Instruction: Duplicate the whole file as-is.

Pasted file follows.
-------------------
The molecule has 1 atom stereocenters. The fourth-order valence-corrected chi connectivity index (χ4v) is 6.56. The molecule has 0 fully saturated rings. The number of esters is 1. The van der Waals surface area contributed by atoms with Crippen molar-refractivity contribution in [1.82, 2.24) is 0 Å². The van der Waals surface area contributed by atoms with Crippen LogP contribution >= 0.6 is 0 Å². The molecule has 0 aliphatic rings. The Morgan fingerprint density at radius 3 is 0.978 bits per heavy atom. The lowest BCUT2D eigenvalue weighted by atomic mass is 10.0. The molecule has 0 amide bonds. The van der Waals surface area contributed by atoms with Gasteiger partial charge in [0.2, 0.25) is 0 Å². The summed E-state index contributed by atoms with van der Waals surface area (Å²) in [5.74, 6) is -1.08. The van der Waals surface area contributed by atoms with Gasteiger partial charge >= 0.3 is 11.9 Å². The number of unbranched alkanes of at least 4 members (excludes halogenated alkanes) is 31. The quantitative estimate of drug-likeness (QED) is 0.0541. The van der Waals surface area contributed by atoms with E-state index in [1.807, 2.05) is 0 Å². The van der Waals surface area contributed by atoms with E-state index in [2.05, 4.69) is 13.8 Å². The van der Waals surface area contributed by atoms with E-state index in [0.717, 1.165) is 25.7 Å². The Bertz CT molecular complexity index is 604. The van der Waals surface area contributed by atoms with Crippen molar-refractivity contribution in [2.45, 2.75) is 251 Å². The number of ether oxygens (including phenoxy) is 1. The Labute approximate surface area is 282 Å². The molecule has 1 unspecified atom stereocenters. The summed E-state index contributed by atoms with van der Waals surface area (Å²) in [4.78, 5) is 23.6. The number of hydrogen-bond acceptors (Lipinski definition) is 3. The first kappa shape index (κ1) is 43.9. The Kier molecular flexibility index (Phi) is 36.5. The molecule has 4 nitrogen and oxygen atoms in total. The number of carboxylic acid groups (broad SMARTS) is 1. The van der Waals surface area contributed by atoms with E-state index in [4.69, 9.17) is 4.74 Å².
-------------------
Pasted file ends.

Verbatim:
The molecule has 1 atom stereocenters. The fourth-order valence-corrected chi connectivity index (χ4v) is 6.56. The molecule has 0 fully saturated rings. The number of esters is 1. The van der Waals surface area contributed by atoms with Crippen molar-refractivity contribution in [1.82, 2.24) is 0 Å². The van der Waals surface area contributed by atoms with Crippen LogP contribution >= 0.6 is 0 Å². The molecule has 0 aliphatic rings. The Morgan fingerprint density at radius 3 is 0.978 bits per heavy atom. The lowest BCUT2D eigenvalue weighted by atomic mass is 10.0. The molecule has 0 amide bonds. The van der Waals surface area contributed by atoms with Gasteiger partial charge in [0.2, 0.25) is 0 Å². The summed E-state index contributed by atoms with van der Waals surface area (Å²) in [5.74, 6) is -1.08. The van der Waals surface area contributed by atoms with Gasteiger partial charge >= 0.3 is 11.9 Å². The number of unbranched alkanes of at least 4 members (excludes halogenated alkanes) is 31. The quantitative estimate of drug-likeness (QED) is 0.0541. The van der Waals surface area contributed by atoms with E-state index in [1.807, 2.05) is 0 Å². The van der Waals surface area contributed by atoms with E-state index in [2.05, 4.69) is 13.8 Å². The van der Waals surface area contributed by atoms with E-state index in [0.717, 1.165) is 25.7 Å². The Bertz CT molecular complexity index is 604. The van der Waals surface area contributed by atoms with Crippen molar-refractivity contribution in [2.45, 2.75) is 251 Å². The number of ether oxygens (including phenoxy) is 1. The Labute approximate surface area is 282 Å². The molecule has 1 unspecified atom stereocenters. The summed E-state index contributed by atoms with van der Waals surface area (Å²) in [4.78, 5) is 23.6. The number of hydrogen-bond acceptors (Lipinski definition) is 3. The first kappa shape index (κ1) is 43.9. The Kier molecular flexibility index (Phi) is 36.5. The molecule has 4 nitrogen and oxygen atoms in total. The number of carboxylic acid groups (broad SMARTS) is 1. The van der Waals surface area contributed by atoms with E-state index in [4.69, 9.17) is 4.74 Å².